Why Good Luck Charms Really Do Improve Your Chance of Writing Success!


Shamrocks have been used as good-luck symbols for centuries, with four-leaf clovers believed to be especially lucky. As the old Irish rhyme says, “One leaf is for fame, one leaf is for wealth. One is for a faithful lover, and one to bring you health.”

Plenty of writers also have superstitious quirks. Barefoot Writer Katherine Wilson’s good luck charm is a replica of an ancient coin with Alexander the Great’s image carved on it. Robbin Crandall uses a little replica of the red British phone booth. And Christina Allsop’s good luck charm is a photo of her three girls that she keeps on her desk.

And as it turns out, these writers are on to something. Superstition actually increases your confidence — it’s been proven! Social psychologists at Germany’s University of Cologne did a study on people who played memory games while in possession of their personal good luck charms. The results showed those who had good luck charms did a lot better at the game than those without.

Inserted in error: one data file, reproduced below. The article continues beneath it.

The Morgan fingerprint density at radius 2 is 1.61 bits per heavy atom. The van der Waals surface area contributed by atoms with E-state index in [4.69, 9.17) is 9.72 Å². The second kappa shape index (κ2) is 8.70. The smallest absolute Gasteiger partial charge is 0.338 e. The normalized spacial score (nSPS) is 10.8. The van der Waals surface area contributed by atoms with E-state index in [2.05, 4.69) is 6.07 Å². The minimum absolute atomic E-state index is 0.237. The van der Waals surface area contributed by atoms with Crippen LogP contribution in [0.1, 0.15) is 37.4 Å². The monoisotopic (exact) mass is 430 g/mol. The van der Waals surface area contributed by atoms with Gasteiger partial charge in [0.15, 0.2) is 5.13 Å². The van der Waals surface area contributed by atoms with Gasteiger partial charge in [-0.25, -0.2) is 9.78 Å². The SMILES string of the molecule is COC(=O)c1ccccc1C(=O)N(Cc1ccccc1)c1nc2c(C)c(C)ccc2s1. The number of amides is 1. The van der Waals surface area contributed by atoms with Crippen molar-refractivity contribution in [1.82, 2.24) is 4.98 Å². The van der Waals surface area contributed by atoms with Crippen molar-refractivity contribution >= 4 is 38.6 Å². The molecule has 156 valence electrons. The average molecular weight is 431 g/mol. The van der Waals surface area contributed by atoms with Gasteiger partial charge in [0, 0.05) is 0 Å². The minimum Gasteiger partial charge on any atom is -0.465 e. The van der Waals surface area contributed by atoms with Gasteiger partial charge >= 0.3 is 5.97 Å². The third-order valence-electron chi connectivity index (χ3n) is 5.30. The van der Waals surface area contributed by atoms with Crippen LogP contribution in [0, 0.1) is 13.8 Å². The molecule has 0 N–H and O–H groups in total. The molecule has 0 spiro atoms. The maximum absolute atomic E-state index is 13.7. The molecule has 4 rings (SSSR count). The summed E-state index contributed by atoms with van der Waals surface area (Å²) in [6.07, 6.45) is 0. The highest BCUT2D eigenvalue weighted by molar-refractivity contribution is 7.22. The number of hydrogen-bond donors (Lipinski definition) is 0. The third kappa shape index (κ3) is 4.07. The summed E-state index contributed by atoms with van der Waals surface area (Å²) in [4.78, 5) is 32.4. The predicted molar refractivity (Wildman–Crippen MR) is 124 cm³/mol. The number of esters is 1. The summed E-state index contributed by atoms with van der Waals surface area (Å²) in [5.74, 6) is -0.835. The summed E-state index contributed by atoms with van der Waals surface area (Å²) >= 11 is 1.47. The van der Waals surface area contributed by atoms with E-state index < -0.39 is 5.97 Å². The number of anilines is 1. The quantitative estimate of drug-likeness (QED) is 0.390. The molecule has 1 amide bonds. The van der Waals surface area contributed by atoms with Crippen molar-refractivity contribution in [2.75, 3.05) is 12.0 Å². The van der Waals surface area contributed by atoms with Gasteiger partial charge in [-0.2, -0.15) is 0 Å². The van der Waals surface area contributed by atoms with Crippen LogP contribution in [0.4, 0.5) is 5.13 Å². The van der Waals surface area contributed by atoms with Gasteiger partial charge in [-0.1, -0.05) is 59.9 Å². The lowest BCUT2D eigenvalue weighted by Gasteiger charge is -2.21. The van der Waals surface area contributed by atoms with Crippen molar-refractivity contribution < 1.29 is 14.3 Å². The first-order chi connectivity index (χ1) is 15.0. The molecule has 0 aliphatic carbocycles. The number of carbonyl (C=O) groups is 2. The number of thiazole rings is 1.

Lysann Damisch, one of the study’s co-authors said, “If you have your lucky charm close by, you feel more confident and secure about the following task, which makes you try harder and perform better.”

According to Damisch, you don’t necessarily need an object to prompt luck. The study also showed that following a lucky ritual or simply being told, “Good luck” can improve confidence, leading you to aim higher and try longer. Ultimately, this means achieve greater success.

It’s not just writers. Plenty of athletes have “lucky shoes” or a “lucky ball.” (Michael Jordan had a pair of lucky gym shorts!) Gamblers are also big on lucky charms — everything from carrying an alligator tooth to always betting on “lucky number 7.”

The bottom line is this: Identify a charm to bring you writing success and your subconscious mind will work toward that goal, bringing real opportunities to your attention. Your belief in the charm is what gives it it’s power. Use it to steer you toward your goals and create the life you deserve.

Here are your take-home lessons:

  1. If you have an object that’s meaningful to you and relates to your writing goals, don’t hesitate to keep it near you while you write.
  2. Create your own writing ritual to boost focus, and use it every day.
  3. The real power of good luck charms takes place when you understand your own focus, attitudes, and expectations.

Don’t have a good luck charm to help you become a better writer? Here’s how to find your own writing good luck charm.



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